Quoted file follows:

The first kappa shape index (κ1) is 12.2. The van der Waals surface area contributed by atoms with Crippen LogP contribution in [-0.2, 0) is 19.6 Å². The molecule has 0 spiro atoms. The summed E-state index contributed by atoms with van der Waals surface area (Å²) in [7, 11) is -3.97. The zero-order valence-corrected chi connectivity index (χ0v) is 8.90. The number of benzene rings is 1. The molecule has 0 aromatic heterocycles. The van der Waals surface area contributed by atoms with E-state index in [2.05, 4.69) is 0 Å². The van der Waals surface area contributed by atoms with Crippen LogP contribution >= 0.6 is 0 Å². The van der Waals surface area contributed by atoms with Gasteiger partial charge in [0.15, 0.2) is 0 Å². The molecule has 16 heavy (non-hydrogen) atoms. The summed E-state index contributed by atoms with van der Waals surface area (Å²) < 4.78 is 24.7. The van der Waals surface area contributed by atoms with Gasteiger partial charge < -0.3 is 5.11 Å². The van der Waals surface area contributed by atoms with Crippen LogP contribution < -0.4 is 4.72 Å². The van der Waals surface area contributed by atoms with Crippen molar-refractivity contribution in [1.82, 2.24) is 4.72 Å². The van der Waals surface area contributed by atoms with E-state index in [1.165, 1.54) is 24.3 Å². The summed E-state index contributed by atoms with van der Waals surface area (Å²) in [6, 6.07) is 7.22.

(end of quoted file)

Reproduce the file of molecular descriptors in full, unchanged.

The first kappa shape index (κ1) is 12.2. The van der Waals surface area contributed by atoms with Crippen LogP contribution in [-0.2, 0) is 19.6 Å². The molecule has 0 spiro atoms. The summed E-state index contributed by atoms with van der Waals surface area (Å²) in [7, 11) is -3.97. The zero-order valence-corrected chi connectivity index (χ0v) is 8.90. The number of benzene rings is 1. The molecule has 0 aromatic heterocycles. The van der Waals surface area contributed by atoms with E-state index in [2.05, 4.69) is 0 Å². The van der Waals surface area contributed by atoms with Crippen LogP contribution >= 0.6 is 0 Å². The van der Waals surface area contributed by atoms with Gasteiger partial charge in [0.15, 0.2) is 0 Å². The molecule has 16 heavy (non-hydrogen) atoms. The summed E-state index contributed by atoms with van der Waals surface area (Å²) < 4.78 is 24.7. The van der Waals surface area contributed by atoms with Gasteiger partial charge < -0.3 is 5.11 Å². The van der Waals surface area contributed by atoms with Crippen LogP contribution < -0.4 is 4.72 Å². The van der Waals surface area contributed by atoms with Crippen molar-refractivity contribution in [1.82, 2.24) is 4.72 Å². The van der Waals surface area contributed by atoms with E-state index in [1.165, 1.54) is 24.3 Å². The summed E-state index contributed by atoms with van der Waals surface area (Å²) in [6, 6.07) is 7.22.